The Rigas family made good on its promise to try to block former Adelphia Communications accountants Deloitte & Touche from moving a suit brought against the family to a New York federal court.
On Aug. 28 the Rigases filed a petition in the Philadelphia court of Common Pleas, Commerce Court Division, to strike the attempted discontinuance of a suit Deloitte brought against the family in 2003.
Deloitte sued the Rigases in 2003 in Philadelphia alleging fraud and negligent misrepresentation stemming from the accounting scandal that rocked the former cable operator in 2002. According to the Rigases, a judge in the Philadelphia action previously dismissed the negligent misrepresentation claim against the family.
Two of the Deloitte claims – for fraud and contribution, basically claiming that the Rigas family is liable to “contribute” all or part of the $433 million in settlements Deloitte has had to pay as a result of its relationship with Adelphia – were scheduled for jury selection on Sept. 7, with a trial slated for Sept. 10.
Former Adelphia chairman John Rigas and his son former chief financial officer Timothy Rigas were convicted in 2004 on 18 counts of fraud and conspiracy related to the accounting scandal. Timothy Rigas was sentenced to 20 years in prison and John Rigas was sentenced to 15 years. Both men reported to Butner Federal Correctional Institute in North Carolina earlier this month to begin serving out their sentences.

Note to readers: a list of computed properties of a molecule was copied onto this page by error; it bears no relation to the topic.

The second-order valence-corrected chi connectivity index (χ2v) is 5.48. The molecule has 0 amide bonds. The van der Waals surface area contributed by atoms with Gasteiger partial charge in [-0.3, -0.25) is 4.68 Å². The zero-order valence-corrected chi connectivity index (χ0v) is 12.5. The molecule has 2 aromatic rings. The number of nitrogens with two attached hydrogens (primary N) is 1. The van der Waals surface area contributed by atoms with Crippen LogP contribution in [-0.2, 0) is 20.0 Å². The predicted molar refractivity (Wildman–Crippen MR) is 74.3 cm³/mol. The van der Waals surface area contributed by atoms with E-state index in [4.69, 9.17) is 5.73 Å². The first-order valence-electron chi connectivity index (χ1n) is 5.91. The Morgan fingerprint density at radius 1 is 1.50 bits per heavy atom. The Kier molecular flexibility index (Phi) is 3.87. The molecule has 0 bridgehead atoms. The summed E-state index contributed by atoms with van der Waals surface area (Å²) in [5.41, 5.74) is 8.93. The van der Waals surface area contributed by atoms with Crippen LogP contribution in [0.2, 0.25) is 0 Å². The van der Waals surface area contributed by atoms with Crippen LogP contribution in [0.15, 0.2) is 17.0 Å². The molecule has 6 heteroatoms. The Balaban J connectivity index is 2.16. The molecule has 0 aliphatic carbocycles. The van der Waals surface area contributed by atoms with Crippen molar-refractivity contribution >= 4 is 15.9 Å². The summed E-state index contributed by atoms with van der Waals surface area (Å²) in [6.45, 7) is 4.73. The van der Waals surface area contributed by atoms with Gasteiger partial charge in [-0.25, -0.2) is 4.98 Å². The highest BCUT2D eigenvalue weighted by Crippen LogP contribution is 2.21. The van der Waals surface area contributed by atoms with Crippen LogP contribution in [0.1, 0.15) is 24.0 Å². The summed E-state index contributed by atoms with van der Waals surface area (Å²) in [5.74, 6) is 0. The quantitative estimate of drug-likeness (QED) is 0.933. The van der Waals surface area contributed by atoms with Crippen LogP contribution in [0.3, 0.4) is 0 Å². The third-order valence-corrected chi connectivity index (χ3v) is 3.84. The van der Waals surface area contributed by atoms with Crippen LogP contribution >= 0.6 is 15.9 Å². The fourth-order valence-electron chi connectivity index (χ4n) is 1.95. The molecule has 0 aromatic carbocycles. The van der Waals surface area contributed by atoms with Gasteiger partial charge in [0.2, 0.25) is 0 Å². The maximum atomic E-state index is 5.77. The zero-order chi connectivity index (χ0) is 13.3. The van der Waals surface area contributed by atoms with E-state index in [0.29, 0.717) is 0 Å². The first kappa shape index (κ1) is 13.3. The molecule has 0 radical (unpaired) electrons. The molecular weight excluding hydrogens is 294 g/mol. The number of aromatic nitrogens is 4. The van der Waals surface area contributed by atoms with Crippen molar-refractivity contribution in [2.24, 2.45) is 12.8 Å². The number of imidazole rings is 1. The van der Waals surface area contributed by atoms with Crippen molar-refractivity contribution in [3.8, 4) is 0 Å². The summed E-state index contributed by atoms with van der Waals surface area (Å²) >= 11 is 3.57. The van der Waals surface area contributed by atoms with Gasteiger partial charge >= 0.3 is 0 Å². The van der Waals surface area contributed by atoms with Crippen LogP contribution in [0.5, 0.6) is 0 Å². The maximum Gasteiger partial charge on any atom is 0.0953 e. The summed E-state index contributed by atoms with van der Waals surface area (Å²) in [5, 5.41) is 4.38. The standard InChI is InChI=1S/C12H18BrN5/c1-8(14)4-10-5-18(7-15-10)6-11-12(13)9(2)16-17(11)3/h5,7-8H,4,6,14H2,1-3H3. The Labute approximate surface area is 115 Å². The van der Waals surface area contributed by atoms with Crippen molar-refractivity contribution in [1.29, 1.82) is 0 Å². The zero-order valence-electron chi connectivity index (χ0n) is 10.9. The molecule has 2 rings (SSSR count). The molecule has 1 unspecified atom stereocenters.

Lawrence McMichael, an attorney for the Rigas family, had said that Pennsylvania law prohibits a party from dropping claims against a defendant after extensive litigation while reserving the right to re-litigate the same claims in another court. McMichael also stated in the past that the New York suit is actually an amalgamation of about 50 cases related to Adelphia, which hasn’t been acted on in years.
In a statement, former Adelphia executive James Rigas – who was never charged with any crime – said that the family is anxiously awaiting its day in court.
“The Rigas family will continue to pursue our right to a full trial on Deloitte’s claims so that a public record can be made of what really happened at Adelphia,” Rigas said in the statement. “Contrary to Deloitte’s persistent public statements, Deloitte auditors possessed all the information they needed to perform thorough and accurate audits. At no time did any of the Rigases withhold information from Deloitte or instruct any Adelphia employee to do so. At no time did any of the Rigases participate in a fraud directed at Deloitte or anyone else. The evidence shows this clearly.”